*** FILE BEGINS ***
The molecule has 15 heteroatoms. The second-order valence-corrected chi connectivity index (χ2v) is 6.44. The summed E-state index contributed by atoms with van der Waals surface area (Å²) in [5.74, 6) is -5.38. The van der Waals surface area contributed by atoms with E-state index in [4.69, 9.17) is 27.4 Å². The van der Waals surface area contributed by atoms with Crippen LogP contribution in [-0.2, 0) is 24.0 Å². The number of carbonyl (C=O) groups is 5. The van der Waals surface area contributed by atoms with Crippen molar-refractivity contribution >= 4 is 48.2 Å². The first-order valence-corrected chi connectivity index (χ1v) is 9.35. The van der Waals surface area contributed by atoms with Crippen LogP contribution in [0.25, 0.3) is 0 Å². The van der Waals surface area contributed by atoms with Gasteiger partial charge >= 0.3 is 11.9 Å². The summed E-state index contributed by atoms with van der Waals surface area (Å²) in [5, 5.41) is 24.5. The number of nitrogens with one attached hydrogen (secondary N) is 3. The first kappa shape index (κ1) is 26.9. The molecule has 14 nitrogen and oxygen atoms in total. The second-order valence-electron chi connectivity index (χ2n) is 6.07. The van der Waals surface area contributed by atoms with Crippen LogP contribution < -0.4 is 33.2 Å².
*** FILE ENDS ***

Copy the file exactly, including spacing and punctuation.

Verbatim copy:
The molecule has 15 heteroatoms. The second-order valence-corrected chi connectivity index (χ2v) is 6.44. The summed E-state index contributed by atoms with van der Waals surface area (Å²) in [5.74, 6) is -5.38. The van der Waals surface area contributed by atoms with E-state index in [4.69, 9.17) is 27.4 Å². The van der Waals surface area contributed by atoms with Crippen LogP contribution in [-0.2, 0) is 24.0 Å². The number of carbonyl (C=O) groups is 5. The van der Waals surface area contributed by atoms with Crippen molar-refractivity contribution >= 4 is 48.2 Å². The first-order valence-corrected chi connectivity index (χ1v) is 9.35. The van der Waals surface area contributed by atoms with Crippen LogP contribution in [0.25, 0.3) is 0 Å². The van der Waals surface area contributed by atoms with Gasteiger partial charge >= 0.3 is 11.9 Å². The summed E-state index contributed by atoms with van der Waals surface area (Å²) in [5, 5.41) is 24.5. The number of nitrogens with one attached hydrogen (secondary N) is 3. The first kappa shape index (κ1) is 26.9. The molecule has 14 nitrogen and oxygen atoms in total. The second-order valence-electron chi connectivity index (χ2n) is 6.07. The van der Waals surface area contributed by atoms with Crippen LogP contribution < -0.4 is 33.2 Å².